Travelling is the quintessential part of my life. I crave to snatch that week-long break from work and head to the hills or the oceans and spend a few days beyond the drudgery and monotony of ‘normal’ life. I live by the mantra of impetuous exits into the wilderness.
An avid traveler that I am, I spend a considerable amount of time looking up such off-the-road places of interest, digging their history and knowing all that can be known about that particular place. So at any given point of time, I have at least a dozen such research work sitting in my computer. And when I get itchy, I get my backpack out and I travel to one such destination.
It is from this experience that I wish to share with you today what are the most essential and unavoidable things that you should remember if you ever abandon the idea of popular holiday spots and want to spend time in some nooks of India.
1. Never Forget the Essentials
You will not be travelling to a place that is a cozy home to tourists. So expect not seeing any supermarkets, lavish food bazaars and repair shops. Make your own arrangements thus. Always carry cash and loose change as it is quite probable that your credit cards will not see the light of day for as long as you are in that small town. Also, make sure to have essentials like torch and extra set of batteries (most Indian towns still do not enjoy the luxury of street lights), water purifying tablets, mosquito repellents (they are of such humungous size in India that they can literally eat you up) and first aid (including your prescription medicines).
2. Be Courteous
Your manners speak a lot about you, especially if you are in an offbeat locality. Do not flaunt that big city or ‘I know it all’ attitude. This will definitely not win you friends but can at times invite the resentment of locals. Try to learn their ways or at least their conversation styles. Tip the local rickshaw puller or the waiter at the dhaba if you want to trade secrets about the place and also to show your gratitude.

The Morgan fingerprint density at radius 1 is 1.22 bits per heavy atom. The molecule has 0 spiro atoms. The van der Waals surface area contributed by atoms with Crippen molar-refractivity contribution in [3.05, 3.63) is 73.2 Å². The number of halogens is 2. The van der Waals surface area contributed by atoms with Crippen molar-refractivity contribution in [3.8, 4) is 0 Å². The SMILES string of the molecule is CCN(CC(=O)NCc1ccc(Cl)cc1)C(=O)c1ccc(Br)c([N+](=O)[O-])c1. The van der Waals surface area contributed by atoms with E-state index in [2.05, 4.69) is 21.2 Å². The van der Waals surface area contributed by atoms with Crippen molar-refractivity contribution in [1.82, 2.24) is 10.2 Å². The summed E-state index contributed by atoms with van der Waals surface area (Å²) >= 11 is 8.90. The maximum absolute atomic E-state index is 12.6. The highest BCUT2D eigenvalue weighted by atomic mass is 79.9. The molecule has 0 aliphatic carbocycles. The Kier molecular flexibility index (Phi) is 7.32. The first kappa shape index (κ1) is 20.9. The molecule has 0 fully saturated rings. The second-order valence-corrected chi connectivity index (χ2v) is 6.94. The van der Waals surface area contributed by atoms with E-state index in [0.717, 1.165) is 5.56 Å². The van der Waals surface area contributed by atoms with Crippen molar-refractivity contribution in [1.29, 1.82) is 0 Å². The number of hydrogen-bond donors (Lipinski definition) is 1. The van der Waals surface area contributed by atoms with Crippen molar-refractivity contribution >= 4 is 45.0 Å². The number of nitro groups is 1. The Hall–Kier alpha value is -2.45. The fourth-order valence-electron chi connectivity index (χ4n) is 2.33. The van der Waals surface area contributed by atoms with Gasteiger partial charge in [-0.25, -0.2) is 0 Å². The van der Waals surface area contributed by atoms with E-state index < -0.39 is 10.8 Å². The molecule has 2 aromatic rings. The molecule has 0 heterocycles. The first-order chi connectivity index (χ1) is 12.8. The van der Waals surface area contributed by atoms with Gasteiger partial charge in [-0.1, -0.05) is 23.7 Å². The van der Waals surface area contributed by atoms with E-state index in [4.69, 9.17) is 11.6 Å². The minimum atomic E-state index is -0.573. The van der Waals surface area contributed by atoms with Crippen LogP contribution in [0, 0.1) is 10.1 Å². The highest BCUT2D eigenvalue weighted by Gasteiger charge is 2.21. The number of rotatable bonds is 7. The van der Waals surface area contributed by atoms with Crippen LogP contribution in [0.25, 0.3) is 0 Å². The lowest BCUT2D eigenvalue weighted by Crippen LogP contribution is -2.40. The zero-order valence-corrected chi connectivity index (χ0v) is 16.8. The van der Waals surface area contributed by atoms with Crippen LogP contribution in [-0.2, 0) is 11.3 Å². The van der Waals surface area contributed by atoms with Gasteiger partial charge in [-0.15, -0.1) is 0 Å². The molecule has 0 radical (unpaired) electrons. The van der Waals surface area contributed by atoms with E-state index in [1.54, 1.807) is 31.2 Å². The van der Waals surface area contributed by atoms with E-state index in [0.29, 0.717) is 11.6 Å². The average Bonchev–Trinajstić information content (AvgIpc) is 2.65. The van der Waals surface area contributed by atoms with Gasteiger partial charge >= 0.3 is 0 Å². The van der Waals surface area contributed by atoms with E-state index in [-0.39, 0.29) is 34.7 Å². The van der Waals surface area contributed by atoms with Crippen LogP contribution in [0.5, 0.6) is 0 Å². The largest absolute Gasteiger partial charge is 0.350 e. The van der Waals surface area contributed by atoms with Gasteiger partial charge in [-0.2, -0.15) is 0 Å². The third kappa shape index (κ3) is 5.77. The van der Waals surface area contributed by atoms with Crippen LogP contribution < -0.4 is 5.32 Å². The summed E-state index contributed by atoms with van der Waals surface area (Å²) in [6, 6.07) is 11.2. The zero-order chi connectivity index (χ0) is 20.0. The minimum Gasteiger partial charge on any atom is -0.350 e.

A few years back I was in Rishikesh when a friend addressed our rafting guide as ustaad. There is nothing wrong with the word and there was no pun intended. But we managed to offend our guide who was rude to us during the whole trip. It was only later that we realised that in that part of the country, the word ustaad is used for bus or cab drivers and is not taken in good taste.
3. Do not complain about Food and Lodging
If you only feel comfortable in a five star lodging, then this kind of travel is unquestionably not meant for you. I personally have put up in lodges and dormitories and the only thing that should bother any one of us should be hygiene. Food in small towns is usually cooked very authentically and tastes good. Do not expect multi cuisine restaurants and your daily cup of Costa Coffee. The road side tea or coffee and samosas taste much better.
4. Be Ready to Walk